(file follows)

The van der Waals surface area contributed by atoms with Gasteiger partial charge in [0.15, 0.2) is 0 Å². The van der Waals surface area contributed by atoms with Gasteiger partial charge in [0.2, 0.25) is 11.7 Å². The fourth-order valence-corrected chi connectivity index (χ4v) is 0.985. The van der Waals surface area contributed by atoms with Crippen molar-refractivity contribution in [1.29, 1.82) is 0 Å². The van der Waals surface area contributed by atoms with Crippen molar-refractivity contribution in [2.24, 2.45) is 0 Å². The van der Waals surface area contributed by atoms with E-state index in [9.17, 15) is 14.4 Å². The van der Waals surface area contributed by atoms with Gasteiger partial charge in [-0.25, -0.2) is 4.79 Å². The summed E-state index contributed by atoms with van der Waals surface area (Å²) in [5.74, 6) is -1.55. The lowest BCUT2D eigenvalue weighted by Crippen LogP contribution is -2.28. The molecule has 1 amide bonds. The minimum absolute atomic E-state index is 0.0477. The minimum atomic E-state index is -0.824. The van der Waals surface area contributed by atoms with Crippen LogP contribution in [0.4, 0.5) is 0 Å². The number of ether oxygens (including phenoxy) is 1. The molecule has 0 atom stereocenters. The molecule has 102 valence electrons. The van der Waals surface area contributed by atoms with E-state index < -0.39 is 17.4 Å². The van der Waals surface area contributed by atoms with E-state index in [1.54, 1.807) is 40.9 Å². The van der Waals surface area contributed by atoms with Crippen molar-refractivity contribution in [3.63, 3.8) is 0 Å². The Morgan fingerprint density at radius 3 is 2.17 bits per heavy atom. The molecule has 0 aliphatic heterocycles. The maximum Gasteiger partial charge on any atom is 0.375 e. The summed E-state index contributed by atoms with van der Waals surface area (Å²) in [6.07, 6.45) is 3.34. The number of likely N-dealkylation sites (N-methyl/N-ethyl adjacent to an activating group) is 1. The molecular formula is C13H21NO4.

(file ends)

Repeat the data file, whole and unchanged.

The van der Waals surface area contributed by atoms with Gasteiger partial charge in [0.15, 0.2) is 0 Å². The van der Waals surface area contributed by atoms with Gasteiger partial charge in [0.2, 0.25) is 11.7 Å². The fourth-order valence-corrected chi connectivity index (χ4v) is 0.985. The van der Waals surface area contributed by atoms with Crippen molar-refractivity contribution in [1.29, 1.82) is 0 Å². The van der Waals surface area contributed by atoms with Crippen molar-refractivity contribution in [2.24, 2.45) is 0 Å². The van der Waals surface area contributed by atoms with E-state index in [9.17, 15) is 14.4 Å². The van der Waals surface area contributed by atoms with Gasteiger partial charge in [-0.25, -0.2) is 4.79 Å². The summed E-state index contributed by atoms with van der Waals surface area (Å²) in [5.74, 6) is -1.55. The lowest BCUT2D eigenvalue weighted by Crippen LogP contribution is -2.28. The molecule has 1 amide bonds. The minimum absolute atomic E-state index is 0.0477. The minimum atomic E-state index is -0.824. The van der Waals surface area contributed by atoms with Crippen LogP contribution in [0.4, 0.5) is 0 Å². The number of ether oxygens (including phenoxy) is 1. The molecule has 0 atom stereocenters. The molecule has 102 valence electrons. The van der Waals surface area contributed by atoms with E-state index < -0.39 is 17.4 Å². The van der Waals surface area contributed by atoms with E-state index in [1.54, 1.807) is 40.9 Å². The van der Waals surface area contributed by atoms with Crippen molar-refractivity contribution in [3.63, 3.8) is 0 Å². The Morgan fingerprint density at radius 3 is 2.17 bits per heavy atom. The molecule has 0 aliphatic heterocycles. The maximum Gasteiger partial charge on any atom is 0.375 e. The summed E-state index contributed by atoms with van der Waals surface area (Å²) in [6.07, 6.45) is 3.34. The number of likely N-dealkylation sites (N-methyl/N-ethyl adjacent to an activating group) is 1. The molecular formula is C13H21NO4.